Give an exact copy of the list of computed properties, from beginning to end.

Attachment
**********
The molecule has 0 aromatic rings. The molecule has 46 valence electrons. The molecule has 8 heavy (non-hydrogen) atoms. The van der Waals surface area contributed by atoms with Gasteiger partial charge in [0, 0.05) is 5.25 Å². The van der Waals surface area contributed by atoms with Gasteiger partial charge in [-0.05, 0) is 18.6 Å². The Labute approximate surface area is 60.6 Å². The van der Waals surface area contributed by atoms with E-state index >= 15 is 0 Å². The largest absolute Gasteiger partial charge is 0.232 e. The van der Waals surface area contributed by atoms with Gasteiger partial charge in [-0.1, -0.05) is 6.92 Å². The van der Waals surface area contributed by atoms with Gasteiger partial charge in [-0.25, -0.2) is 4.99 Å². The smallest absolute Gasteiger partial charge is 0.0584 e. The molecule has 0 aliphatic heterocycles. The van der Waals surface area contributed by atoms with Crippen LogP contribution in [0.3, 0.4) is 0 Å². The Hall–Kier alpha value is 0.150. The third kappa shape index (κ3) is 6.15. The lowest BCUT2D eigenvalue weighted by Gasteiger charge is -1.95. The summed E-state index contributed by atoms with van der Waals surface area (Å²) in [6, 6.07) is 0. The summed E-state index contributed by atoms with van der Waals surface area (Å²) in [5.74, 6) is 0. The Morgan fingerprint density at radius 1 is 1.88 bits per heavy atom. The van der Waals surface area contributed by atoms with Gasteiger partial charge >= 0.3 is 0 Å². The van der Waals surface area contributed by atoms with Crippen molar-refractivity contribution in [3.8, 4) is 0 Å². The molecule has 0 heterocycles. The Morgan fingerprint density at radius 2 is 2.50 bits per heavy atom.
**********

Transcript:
The molecule has 0 aromatic rings. The molecule has 46 valence electrons. The molecule has 8 heavy (non-hydrogen) atoms. The van der Waals surface area contributed by atoms with Gasteiger partial charge in [0, 0.05) is 5.25 Å². The van der Waals surface area contributed by atoms with Gasteiger partial charge in [-0.05, 0) is 18.6 Å². The Labute approximate surface area is 60.6 Å². The van der Waals surface area contributed by atoms with E-state index >= 15 is 0 Å². The largest absolute Gasteiger partial charge is 0.232 e. The van der Waals surface area contributed by atoms with Gasteiger partial charge in [-0.1, -0.05) is 6.92 Å². The van der Waals surface area contributed by atoms with Gasteiger partial charge in [-0.25, -0.2) is 4.99 Å². The smallest absolute Gasteiger partial charge is 0.0584 e. The molecule has 0 aliphatic heterocycles. The van der Waals surface area contributed by atoms with Crippen LogP contribution in [0.3, 0.4) is 0 Å². The Hall–Kier alpha value is 0.150. The third kappa shape index (κ3) is 6.15. The lowest BCUT2D eigenvalue weighted by Gasteiger charge is -1.95. The summed E-state index contributed by atoms with van der Waals surface area (Å²) in [6, 6.07) is 0. The summed E-state index contributed by atoms with van der Waals surface area (Å²) in [5.74, 6) is 0. The Morgan fingerprint density at radius 1 is 1.88 bits per heavy atom. The van der Waals surface area contributed by atoms with Gasteiger partial charge >= 0.3 is 0 Å². The van der Waals surface area contributed by atoms with Crippen molar-refractivity contribution in [3.8, 4) is 0 Å². The molecule has 0 heterocycles. The Morgan fingerprint density at radius 2 is 2.50 bits per heavy atom.